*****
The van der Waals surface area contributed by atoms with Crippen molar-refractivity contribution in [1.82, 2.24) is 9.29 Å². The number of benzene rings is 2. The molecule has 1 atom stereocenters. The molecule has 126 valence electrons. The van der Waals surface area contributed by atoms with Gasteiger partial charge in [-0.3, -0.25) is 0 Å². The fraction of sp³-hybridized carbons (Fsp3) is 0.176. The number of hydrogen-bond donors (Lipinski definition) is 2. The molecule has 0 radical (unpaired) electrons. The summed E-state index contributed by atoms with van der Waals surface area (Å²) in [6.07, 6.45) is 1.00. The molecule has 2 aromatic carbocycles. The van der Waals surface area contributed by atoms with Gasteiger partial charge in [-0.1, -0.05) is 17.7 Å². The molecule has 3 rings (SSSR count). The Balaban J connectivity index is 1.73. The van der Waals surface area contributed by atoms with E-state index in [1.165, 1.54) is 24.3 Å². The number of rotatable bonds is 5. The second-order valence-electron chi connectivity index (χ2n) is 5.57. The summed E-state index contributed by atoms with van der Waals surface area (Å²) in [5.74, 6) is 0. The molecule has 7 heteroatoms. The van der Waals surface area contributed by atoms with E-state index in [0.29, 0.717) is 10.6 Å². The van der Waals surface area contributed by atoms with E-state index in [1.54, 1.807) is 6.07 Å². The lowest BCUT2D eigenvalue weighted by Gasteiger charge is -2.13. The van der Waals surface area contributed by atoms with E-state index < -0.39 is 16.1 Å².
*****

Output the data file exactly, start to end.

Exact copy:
The van der Waals surface area contributed by atoms with Crippen molar-refractivity contribution in [1.82, 2.24) is 9.29 Å². The number of benzene rings is 2. The molecule has 1 atom stereocenters. The molecule has 126 valence electrons. The van der Waals surface area contributed by atoms with Gasteiger partial charge in [-0.3, -0.25) is 0 Å². The fraction of sp³-hybridized carbons (Fsp3) is 0.176. The number of hydrogen-bond donors (Lipinski definition) is 2. The molecule has 0 radical (unpaired) electrons. The summed E-state index contributed by atoms with van der Waals surface area (Å²) in [6.07, 6.45) is 1.00. The molecule has 2 aromatic carbocycles. The van der Waals surface area contributed by atoms with Gasteiger partial charge in [-0.1, -0.05) is 17.7 Å². The molecule has 3 rings (SSSR count). The Balaban J connectivity index is 1.73. The van der Waals surface area contributed by atoms with E-state index in [1.165, 1.54) is 24.3 Å². The number of rotatable bonds is 5. The second-order valence-electron chi connectivity index (χ2n) is 5.57. The summed E-state index contributed by atoms with van der Waals surface area (Å²) in [5.74, 6) is 0. The molecule has 7 heteroatoms. The van der Waals surface area contributed by atoms with E-state index in [0.29, 0.717) is 10.6 Å². The van der Waals surface area contributed by atoms with E-state index in [1.54, 1.807) is 6.07 Å². The lowest BCUT2D eigenvalue weighted by Gasteiger charge is -2.13. The van der Waals surface area contributed by atoms with E-state index < -0.39 is 16.1 Å².